But the Giants didn’t get into this for the short-term. They tried to sign Williams to a long-term deal after last season, and they are convinced the 26-year-old is only beginning to tap his potential. They may be right. He’s also an integral part of this revived defense and could really be a force with a legitimate edge-rusher behind him.

Given that he’s likely looking for a deal that starts at $16 million per year, the Giants might be faced with a choice between him and free-agent-to-be Dalvin Tomlinson. Williams is the better player if they can get him at the right price.

4. Get Saquon Barkley healthy, but don’t give him a long-term contract (yet) – The Giants long ago made the decision to build everything around Barkley, and that cost them dearly the last two seasons as he battled a sprained ankle in 2019 and was lost to a torn ACL early in 2020. That’s definitely a long-term red flag, but in the short-term they need him. He’s the player who will make the offense go the next two years, like it or not.

So they need him back at 100 percent by the summer, and they’ll likely have to keep him out of competitive situations (and preseason games, if there are any) until the 2021 season opener.

But this was going to be the offseason where they talked to Barkley about a long-term contract extension, and his agent will surely approach them about it. It’s too risky, though. The expense will be far too great for a player who has had two of his first three seasons ruined by injury. He’s still signed through 2021 and the Giants will (and should) pick up his 2022 option this May, probably for about $10 million. So there’s no rush to get a long-term deal done. Make sure he can through a full season first, whether he’s happy about that or not.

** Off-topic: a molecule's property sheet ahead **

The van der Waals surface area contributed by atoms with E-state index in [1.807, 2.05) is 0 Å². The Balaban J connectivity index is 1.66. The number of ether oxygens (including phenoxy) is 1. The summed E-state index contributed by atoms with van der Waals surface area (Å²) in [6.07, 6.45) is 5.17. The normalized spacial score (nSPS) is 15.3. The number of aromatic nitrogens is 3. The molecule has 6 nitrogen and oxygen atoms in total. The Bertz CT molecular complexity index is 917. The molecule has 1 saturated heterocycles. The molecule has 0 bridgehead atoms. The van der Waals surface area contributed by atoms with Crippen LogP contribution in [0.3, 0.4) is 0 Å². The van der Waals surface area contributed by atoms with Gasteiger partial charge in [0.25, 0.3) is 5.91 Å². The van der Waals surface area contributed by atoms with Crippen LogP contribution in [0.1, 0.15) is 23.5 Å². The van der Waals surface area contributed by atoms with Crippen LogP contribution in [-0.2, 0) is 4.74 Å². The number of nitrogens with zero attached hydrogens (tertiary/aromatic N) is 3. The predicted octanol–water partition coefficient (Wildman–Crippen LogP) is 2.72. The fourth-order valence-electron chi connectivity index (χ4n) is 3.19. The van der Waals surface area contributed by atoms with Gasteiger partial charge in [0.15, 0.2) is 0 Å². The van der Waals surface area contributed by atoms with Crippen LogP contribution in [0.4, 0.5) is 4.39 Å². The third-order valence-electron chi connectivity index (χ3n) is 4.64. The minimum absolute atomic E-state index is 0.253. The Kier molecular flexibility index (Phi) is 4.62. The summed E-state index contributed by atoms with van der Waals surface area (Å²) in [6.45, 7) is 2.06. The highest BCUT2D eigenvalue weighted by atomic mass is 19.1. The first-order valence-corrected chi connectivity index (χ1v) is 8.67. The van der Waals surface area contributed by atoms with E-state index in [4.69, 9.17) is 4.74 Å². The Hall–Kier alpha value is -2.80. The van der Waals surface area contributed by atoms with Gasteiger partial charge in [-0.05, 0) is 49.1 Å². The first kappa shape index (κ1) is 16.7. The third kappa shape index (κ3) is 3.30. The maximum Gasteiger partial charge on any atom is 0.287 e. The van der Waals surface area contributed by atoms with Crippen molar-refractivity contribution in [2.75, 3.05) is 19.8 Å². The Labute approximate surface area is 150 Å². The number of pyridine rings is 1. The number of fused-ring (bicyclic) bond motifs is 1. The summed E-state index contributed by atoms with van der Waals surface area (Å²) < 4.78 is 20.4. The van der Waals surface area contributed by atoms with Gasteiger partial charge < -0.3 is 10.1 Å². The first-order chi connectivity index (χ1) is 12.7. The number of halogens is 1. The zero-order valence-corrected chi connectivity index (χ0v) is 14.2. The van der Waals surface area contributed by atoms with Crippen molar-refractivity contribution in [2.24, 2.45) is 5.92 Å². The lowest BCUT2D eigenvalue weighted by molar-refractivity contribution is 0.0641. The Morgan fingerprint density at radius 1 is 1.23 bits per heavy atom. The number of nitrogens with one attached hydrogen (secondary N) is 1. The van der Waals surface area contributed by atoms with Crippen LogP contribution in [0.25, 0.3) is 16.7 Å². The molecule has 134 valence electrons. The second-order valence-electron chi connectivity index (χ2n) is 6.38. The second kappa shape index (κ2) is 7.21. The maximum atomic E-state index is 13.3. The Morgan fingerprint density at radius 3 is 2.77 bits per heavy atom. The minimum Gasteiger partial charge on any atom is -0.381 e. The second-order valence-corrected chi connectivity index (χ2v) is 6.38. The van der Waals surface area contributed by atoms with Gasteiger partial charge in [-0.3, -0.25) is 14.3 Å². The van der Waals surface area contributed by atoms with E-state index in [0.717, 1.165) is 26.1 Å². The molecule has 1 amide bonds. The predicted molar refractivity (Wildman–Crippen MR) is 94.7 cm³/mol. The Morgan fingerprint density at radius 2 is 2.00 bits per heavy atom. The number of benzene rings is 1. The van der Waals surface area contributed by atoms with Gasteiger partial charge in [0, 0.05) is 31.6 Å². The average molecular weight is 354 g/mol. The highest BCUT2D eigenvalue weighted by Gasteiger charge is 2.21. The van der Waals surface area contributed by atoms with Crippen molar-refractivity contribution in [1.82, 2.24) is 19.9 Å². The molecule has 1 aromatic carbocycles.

5. Settle on an offensive system – Ideally this would be about not firing offensive coordinator Jason Garrett, but the offense was so horrendous this year that Joe Judge may feel he has no other choice. It wouldn’t exactly be fair to Garrett considering he lost the centerpiece of his system when Barkley went down and was hamstrung by an erratic quarterback, an offensive line that struggled early and again recently, and a weak receiving corps. But it was his job to find solutions, and he didn’t.

The real problem is this: If the Giants fire Garrett then Jones will be in his third offensive system in three years in the NFL. That can be a real problem for a young quarterback (see the early years of Alex Smith in San Francisco). Quarterbacks often talk about how much more comfortable they are and the progress they make in the second year of a system, when they can finally stop thinking so much. So a switch at coordinator would basically delay Jones’ development another year.

Maybe he’ll be better in another system, but the clock starts early on young quarterbacks. Next offseason the Giants will have to make a decision on his fifth-year option and consider a long-term extension for the first time. Or, on the flip side, it’ll be the first time they seriously think about moving on.

Whatever Judge chooses he should do it quickly and commit to it for at least a couple of seasons, so Jones doesn’t have to learn a fourth offense in his fourth year, too.